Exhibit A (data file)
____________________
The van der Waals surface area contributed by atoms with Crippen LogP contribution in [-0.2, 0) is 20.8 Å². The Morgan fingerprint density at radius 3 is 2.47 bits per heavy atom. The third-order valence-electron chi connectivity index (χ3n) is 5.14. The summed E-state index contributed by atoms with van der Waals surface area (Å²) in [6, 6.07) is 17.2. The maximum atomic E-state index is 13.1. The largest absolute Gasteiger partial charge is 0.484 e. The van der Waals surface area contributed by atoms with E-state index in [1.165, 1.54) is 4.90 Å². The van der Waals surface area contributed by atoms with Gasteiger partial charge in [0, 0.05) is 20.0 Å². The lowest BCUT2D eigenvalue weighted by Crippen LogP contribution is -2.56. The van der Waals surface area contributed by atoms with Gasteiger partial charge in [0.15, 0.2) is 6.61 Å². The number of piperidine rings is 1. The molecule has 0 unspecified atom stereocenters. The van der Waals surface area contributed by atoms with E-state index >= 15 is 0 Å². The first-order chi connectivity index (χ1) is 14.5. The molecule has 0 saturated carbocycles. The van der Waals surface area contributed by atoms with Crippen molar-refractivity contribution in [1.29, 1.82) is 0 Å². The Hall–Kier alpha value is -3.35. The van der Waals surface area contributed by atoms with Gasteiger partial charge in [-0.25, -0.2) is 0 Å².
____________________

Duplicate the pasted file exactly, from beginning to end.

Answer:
The van der Waals surface area contributed by atoms with Crippen LogP contribution in [-0.2, 0) is 20.8 Å². The Morgan fingerprint density at radius 3 is 2.47 bits per heavy atom. The third-order valence-electron chi connectivity index (χ3n) is 5.14. The summed E-state index contributed by atoms with van der Waals surface area (Å²) in [6, 6.07) is 17.2. The maximum atomic E-state index is 13.1. The largest absolute Gasteiger partial charge is 0.484 e. The van der Waals surface area contributed by atoms with E-state index in [1.165, 1.54) is 4.90 Å². The van der Waals surface area contributed by atoms with Gasteiger partial charge in [0, 0.05) is 20.0 Å². The lowest BCUT2D eigenvalue weighted by Crippen LogP contribution is -2.56. The van der Waals surface area contributed by atoms with Gasteiger partial charge in [0.15, 0.2) is 6.61 Å². The number of piperidine rings is 1. The molecule has 0 unspecified atom stereocenters. The van der Waals surface area contributed by atoms with E-state index >= 15 is 0 Å². The first-order chi connectivity index (χ1) is 14.5. The molecule has 0 saturated carbocycles. The van der Waals surface area contributed by atoms with Crippen molar-refractivity contribution in [1.29, 1.82) is 0 Å². The Hall–Kier alpha value is -3.35. The van der Waals surface area contributed by atoms with Gasteiger partial charge in [-0.25, -0.2) is 0 Å².